Maintaining eye contact has long been considered an effective way of engaging a listener and thereby enhancing the persuasive power of the speaker's arguments. But leaders should be aware of new research showing that eye contact may actually make people less susceptible to persuasion, especially when they already disagree.
There is a lot of cultural lore about the power of eye contact as an influencing tool. Business leaders, salespeople and many others have long been urged and trained to engage in eye contact with their audience – whether that is an individual customer or a convention of thousands. It has been taken as read that, by doing so, the listener(s) will pay greater attention to the speaker, will trust them more and be more likely to be persuaded by them.
The findings of this new research turn this belief on its head, showing that direct eye contact makes sceptical listeners less likely to change their minds, not more, as previously believed.
Lead researcher, Frances Chen, conducted studies while at the University of Freiburg, Germany, and is now an assistant professor at the University of British Columbia. Her findings are reported in an article co-authored with, among others, Julia Minson, assistant professor at Harvard Kennedy School.
To investigate the effects of eye contact in situations involving persuasion, Chen, Minson and colleagues utilized recently developed eye-tracking technology. They found that the more time participants spent looking at a speaker’s eyes while watching a video, the less persuaded they were by the speaker’s argument – that is, participants’ attitudes on various controversial issues shifted less as they spent more time focusing on the speaker’s eyes.
Spending more time looking at the speaker’s eyes was only associated with greater receptiveness to the speaker’s opinion among those participants who had already agreed with the speaker’s opinion on that issue.
A second experimental study confirmed these findings. Participants who were told to look at the speaker’s eyes displayed less of a shift in attitudes than did those participants who were told to look at the speaker’s mouth. The results showed that participants who looked at the speaker’s eyes were less receptive to the arguments and less open to interaction with the advocates of the opposing views, and were thus more difficult to persuade.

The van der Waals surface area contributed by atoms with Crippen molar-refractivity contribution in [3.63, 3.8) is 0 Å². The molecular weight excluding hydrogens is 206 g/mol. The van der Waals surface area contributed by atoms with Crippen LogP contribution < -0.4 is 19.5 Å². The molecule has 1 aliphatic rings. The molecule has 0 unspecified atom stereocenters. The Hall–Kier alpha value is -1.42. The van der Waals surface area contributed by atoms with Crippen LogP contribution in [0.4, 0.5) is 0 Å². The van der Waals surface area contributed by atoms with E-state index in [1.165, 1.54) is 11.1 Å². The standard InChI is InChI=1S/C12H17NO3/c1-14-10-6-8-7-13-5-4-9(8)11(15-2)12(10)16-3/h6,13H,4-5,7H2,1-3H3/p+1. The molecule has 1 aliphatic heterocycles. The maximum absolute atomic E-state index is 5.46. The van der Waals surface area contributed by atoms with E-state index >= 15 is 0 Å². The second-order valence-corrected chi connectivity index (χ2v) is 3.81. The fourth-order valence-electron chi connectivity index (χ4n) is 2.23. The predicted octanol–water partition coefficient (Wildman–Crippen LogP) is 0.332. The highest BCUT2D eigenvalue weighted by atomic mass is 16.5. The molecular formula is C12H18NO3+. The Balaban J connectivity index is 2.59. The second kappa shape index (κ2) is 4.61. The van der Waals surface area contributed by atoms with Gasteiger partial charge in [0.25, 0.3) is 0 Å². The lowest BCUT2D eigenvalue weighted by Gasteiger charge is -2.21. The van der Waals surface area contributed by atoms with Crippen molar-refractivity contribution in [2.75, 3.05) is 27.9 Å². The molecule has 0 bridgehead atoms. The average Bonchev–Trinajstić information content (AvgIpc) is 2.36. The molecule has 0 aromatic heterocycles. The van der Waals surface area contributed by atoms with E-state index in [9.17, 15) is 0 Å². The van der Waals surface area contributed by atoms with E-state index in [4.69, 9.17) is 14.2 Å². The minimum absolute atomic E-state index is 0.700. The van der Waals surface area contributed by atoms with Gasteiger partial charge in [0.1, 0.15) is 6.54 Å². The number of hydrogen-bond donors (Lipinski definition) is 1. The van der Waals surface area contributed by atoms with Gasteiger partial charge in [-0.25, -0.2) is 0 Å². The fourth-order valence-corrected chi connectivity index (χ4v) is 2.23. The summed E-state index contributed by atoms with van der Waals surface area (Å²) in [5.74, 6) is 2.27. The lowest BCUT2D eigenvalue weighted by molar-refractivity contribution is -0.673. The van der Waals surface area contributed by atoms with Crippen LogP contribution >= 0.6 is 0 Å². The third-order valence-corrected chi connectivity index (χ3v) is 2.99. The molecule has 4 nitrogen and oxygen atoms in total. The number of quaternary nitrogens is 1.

According to Minson, the findings highlight the fact that eye contact can signal very different kinds of messages depending on the situation. While eye contact may be a sign of connection or trust in friendly situations, it is more likely to be associated with dominance or intimidation in adversarial situations. So, while we might be tempted to make the demand, “Look at me when I’m talking to you!” of a listener, this demand may have unintended consequences.
The researchers are planning to look at whether eye contact may be associated with certain patterns of brain activity, the release of stress hormones, and increases in heart rate during persuasion attempts. “Eye contact is so primal that we think it probably goes along with a whole suite of subconscious physiological changes,” says Chen.
For now, leaders in all walks of life would be well advised to reconsider their approach to making eye contact with their audience, taking more account of who that audience is, whether it is likely already to be ‘on side’, and how easily it is likely to be influenced by their arguments. For leaders who find themselves in an adversarial negotiation, but seeking a resolution, fixing their gaze on their opponent may in fact be akin to waving a red flag to a bull.
Says Minson, “Whether you’re a politician or a parent, it might be helpful to keep in mind that trying to maintain eye contact may backfire if you’re trying to convince someone who has a different set of beliefs than you.”
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